The destruction of much of the old Palace of Westminster during the devastating fire of October 1834 gave MPs the opportunity to make such changes. The Commons moved into the chamber previously used by the House of Lords (the former Court of Requests), and in March 1835 a fresh select committee was appointed to consider the question. Its report in May unanimously endorsed the two lobby system, and the building committee overseeing the temporary accommodation of the Commons agreed that there should be two lobbies. The architect, Sir Robert Smirke, estimated that an additional lobby could be constructed within a fortnight at a cost of £600.

Commons Journal, 22 Feb. 1836

The building of this second lobby took place during the parliamentary recess. In October 1835 the Morning Post reported that ‘surveyors are daily employed measuring the grounds and preparing their plans for the intended new buildings’, which included ‘the square boarded temporary erections, intended to communicate with the House of Commons, and form a division lobby’. This work appears to have been completed before the Commons reassembled on 4 February 1836. Two weeks later, MPs adopted the resolutions needed to implement the new arrangements. Peel complained that the extra clerks required would cause expense, but had ‘no objection to try the experiment’, which could always be reversed. Fittingly, Henry Ward and Joseph Hume, who had been such keen advocates of the second lobby, were the tellers for the Noes in the first division under the new system. An attempt in March 1836 by the Conservative MP James Barlow Hoy to reverse this reform gained no support. A second division lobby became integral to the Commons, and was one of the areas of Charles Barry’s new Palace which MPs inspected carefully when they tested their new chamber for the first time in May 1850.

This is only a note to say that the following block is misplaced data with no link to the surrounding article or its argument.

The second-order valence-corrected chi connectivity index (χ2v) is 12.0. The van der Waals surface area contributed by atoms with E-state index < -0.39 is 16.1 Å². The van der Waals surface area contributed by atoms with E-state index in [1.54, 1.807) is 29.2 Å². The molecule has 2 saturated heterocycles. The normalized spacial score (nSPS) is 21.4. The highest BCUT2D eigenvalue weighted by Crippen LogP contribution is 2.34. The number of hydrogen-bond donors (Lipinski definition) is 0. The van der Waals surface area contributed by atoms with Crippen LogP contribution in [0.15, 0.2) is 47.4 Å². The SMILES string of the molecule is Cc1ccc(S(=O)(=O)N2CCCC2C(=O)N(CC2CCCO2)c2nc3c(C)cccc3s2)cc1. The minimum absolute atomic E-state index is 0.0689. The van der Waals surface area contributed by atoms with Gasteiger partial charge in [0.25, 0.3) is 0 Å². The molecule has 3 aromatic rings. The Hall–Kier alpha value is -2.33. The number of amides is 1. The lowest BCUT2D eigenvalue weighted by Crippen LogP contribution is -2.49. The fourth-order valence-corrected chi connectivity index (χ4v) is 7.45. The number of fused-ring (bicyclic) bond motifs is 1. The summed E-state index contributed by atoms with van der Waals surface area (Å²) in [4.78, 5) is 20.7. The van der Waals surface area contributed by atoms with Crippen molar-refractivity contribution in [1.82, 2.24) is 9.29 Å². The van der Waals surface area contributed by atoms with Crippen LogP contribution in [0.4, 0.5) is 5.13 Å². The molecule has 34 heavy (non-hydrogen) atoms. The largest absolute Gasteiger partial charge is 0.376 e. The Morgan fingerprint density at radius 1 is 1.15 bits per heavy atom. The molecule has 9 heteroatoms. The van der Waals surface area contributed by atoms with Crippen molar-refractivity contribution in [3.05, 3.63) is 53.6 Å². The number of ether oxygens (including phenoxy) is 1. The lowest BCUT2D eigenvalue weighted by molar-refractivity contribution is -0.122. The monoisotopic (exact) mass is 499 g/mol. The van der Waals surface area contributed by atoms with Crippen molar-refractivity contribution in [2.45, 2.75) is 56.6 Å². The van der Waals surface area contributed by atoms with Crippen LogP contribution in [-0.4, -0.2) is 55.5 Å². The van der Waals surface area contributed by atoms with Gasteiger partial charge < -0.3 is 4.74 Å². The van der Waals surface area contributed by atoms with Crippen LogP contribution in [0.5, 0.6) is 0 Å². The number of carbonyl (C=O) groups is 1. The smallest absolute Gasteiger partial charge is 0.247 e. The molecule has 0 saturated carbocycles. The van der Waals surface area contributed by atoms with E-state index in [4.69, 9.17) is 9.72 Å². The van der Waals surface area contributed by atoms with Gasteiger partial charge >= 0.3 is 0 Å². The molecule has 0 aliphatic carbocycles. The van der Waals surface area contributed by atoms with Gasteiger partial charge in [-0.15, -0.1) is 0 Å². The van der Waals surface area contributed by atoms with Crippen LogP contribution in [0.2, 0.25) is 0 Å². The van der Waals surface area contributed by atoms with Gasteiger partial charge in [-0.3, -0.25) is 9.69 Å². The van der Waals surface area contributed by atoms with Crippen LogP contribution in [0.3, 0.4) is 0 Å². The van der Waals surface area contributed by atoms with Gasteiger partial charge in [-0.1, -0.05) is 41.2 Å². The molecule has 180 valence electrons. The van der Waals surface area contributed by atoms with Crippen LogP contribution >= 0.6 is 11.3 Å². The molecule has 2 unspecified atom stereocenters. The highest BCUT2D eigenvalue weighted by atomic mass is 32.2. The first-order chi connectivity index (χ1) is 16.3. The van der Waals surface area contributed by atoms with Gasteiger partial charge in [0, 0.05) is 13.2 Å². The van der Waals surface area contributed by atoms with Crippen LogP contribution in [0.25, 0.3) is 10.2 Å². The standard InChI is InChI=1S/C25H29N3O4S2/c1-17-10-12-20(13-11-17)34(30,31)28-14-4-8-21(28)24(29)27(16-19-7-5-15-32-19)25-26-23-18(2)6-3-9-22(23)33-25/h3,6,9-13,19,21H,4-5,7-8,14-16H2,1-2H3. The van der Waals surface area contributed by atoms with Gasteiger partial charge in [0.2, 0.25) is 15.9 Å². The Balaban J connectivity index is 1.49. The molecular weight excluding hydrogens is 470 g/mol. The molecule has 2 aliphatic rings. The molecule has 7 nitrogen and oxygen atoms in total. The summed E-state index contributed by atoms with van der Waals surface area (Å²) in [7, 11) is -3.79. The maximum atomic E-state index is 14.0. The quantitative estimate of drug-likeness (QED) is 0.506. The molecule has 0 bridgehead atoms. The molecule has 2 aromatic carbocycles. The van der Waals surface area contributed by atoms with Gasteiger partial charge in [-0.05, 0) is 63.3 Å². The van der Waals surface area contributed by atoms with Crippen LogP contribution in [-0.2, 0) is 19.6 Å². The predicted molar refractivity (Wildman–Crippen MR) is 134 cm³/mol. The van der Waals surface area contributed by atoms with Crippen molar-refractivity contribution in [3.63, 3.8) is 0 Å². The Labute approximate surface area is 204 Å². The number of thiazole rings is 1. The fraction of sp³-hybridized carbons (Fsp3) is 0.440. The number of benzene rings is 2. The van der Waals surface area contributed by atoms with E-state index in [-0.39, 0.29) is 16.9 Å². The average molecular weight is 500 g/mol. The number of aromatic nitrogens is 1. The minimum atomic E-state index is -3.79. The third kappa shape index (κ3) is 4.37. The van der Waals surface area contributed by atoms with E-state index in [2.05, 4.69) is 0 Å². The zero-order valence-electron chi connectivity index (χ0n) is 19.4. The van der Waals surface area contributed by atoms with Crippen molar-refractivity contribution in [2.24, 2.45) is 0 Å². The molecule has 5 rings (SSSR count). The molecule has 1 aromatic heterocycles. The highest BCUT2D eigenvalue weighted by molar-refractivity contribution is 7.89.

Further reading:

  • K. Rix, ‘“Whatever passed in Parliament ought to be communicated to the public”: reporting the proceedings of the reformed Commons, 1833-50’, Parliamentary History, 33:3 (2014), 453-74.